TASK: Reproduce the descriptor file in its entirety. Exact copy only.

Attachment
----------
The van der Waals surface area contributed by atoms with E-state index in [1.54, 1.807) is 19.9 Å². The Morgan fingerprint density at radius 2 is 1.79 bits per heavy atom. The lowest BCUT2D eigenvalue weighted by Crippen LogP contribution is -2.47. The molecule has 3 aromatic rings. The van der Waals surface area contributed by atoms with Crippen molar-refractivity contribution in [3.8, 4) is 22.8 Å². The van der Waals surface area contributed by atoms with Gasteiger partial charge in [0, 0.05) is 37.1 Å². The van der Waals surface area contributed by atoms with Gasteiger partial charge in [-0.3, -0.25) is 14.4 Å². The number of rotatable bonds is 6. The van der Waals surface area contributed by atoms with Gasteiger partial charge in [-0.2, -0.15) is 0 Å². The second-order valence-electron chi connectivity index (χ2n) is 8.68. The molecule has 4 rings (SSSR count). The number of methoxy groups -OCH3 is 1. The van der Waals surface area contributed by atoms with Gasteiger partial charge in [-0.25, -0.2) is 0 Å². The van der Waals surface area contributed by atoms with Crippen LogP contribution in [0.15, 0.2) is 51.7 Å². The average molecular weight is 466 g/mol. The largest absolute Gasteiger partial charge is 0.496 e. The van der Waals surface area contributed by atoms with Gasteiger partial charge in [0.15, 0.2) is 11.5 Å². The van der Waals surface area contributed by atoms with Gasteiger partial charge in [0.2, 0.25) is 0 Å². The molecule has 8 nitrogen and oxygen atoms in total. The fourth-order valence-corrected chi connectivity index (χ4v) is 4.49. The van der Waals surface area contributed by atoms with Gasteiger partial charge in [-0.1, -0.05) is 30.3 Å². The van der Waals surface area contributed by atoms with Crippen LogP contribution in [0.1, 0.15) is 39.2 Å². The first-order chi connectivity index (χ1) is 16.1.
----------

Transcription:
The van der Waals surface area contributed by atoms with E-state index in [1.54, 1.807) is 19.9 Å². The Morgan fingerprint density at radius 2 is 1.79 bits per heavy atom. The lowest BCUT2D eigenvalue weighted by Crippen LogP contribution is -2.47. The molecule has 3 aromatic rings. The van der Waals surface area contributed by atoms with Crippen molar-refractivity contribution in [3.8, 4) is 22.8 Å². The van der Waals surface area contributed by atoms with Gasteiger partial charge in [0, 0.05) is 37.1 Å². The van der Waals surface area contributed by atoms with Gasteiger partial charge in [-0.3, -0.25) is 14.4 Å². The number of rotatable bonds is 6. The van der Waals surface area contributed by atoms with Gasteiger partial charge in [-0.2, -0.15) is 0 Å². The second-order valence-electron chi connectivity index (χ2n) is 8.68. The molecule has 4 rings (SSSR count). The number of methoxy groups -OCH3 is 1. The van der Waals surface area contributed by atoms with Gasteiger partial charge in [-0.25, -0.2) is 0 Å². The van der Waals surface area contributed by atoms with Crippen LogP contribution in [0.15, 0.2) is 51.7 Å². The average molecular weight is 466 g/mol. The largest absolute Gasteiger partial charge is 0.496 e. The van der Waals surface area contributed by atoms with Gasteiger partial charge in [0.15, 0.2) is 11.5 Å². The van der Waals surface area contributed by atoms with Gasteiger partial charge in [0.2, 0.25) is 0 Å². The molecule has 8 nitrogen and oxygen atoms in total. The fourth-order valence-corrected chi connectivity index (χ4v) is 4.49. The van der Waals surface area contributed by atoms with Gasteiger partial charge in [-0.1, -0.05) is 30.3 Å². The van der Waals surface area contributed by atoms with Crippen LogP contribution in [0.1, 0.15) is 39.2 Å². The first-order chi connectivity index (χ1) is 16.1.